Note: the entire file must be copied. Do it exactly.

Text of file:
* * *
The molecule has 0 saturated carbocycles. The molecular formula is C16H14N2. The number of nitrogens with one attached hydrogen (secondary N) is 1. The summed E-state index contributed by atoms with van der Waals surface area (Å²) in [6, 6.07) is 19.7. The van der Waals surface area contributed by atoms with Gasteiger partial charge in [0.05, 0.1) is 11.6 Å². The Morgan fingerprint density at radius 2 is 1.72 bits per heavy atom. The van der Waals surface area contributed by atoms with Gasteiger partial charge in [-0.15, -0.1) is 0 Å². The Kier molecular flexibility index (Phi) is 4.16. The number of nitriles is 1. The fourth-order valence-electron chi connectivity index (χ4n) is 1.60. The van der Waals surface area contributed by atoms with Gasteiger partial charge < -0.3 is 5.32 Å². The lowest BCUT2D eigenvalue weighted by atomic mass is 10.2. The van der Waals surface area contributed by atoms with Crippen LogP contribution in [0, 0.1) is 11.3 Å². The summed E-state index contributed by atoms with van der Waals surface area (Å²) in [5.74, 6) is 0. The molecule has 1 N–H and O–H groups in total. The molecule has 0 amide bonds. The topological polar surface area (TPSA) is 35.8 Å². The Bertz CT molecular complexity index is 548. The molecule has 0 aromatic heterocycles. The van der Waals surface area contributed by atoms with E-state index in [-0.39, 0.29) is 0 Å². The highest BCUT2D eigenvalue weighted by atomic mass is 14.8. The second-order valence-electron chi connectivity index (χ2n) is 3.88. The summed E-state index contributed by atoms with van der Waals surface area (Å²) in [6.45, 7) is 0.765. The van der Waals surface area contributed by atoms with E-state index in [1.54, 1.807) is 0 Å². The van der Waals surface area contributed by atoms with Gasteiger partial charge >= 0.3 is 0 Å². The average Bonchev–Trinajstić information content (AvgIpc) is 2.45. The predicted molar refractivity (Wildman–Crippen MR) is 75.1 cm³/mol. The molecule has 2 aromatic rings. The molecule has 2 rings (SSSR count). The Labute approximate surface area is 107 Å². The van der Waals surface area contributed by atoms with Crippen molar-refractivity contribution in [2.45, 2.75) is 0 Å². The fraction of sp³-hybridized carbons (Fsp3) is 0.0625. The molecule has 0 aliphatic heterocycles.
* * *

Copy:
The molecule has 0 saturated carbocycles. The molecular formula is C16H14N2. The number of nitrogens with one attached hydrogen (secondary N) is 1. The summed E-state index contributed by atoms with van der Waals surface area (Å²) in [6, 6.07) is 19.7. The van der Waals surface area contributed by atoms with Gasteiger partial charge in [0.05, 0.1) is 11.6 Å². The Morgan fingerprint density at radius 2 is 1.72 bits per heavy atom. The van der Waals surface area contributed by atoms with Gasteiger partial charge in [-0.15, -0.1) is 0 Å². The Kier molecular flexibility index (Phi) is 4.16. The number of nitriles is 1. The fourth-order valence-electron chi connectivity index (χ4n) is 1.60. The van der Waals surface area contributed by atoms with Gasteiger partial charge < -0.3 is 5.32 Å². The lowest BCUT2D eigenvalue weighted by atomic mass is 10.2. The van der Waals surface area contributed by atoms with Crippen LogP contribution in [0, 0.1) is 11.3 Å². The summed E-state index contributed by atoms with van der Waals surface area (Å²) in [5.74, 6) is 0. The molecule has 1 N–H and O–H groups in total. The molecule has 0 amide bonds. The topological polar surface area (TPSA) is 35.8 Å². The Bertz CT molecular complexity index is 548. The molecule has 0 aromatic heterocycles. The van der Waals surface area contributed by atoms with E-state index in [-0.39, 0.29) is 0 Å². The highest BCUT2D eigenvalue weighted by atomic mass is 14.8. The second-order valence-electron chi connectivity index (χ2n) is 3.88. The summed E-state index contributed by atoms with van der Waals surface area (Å²) in [6.45, 7) is 0.765. The van der Waals surface area contributed by atoms with E-state index in [1.54, 1.807) is 0 Å². The van der Waals surface area contributed by atoms with Gasteiger partial charge >= 0.3 is 0 Å². The average Bonchev–Trinajstić information content (AvgIpc) is 2.45. The predicted molar refractivity (Wildman–Crippen MR) is 75.1 cm³/mol. The molecule has 2 aromatic rings. The molecule has 2 rings (SSSR count). The Labute approximate surface area is 107 Å². The van der Waals surface area contributed by atoms with Crippen molar-refractivity contribution in [2.45, 2.75) is 0 Å². The fraction of sp³-hybridized carbons (Fsp3) is 0.0625. The molecule has 0 aliphatic heterocycles.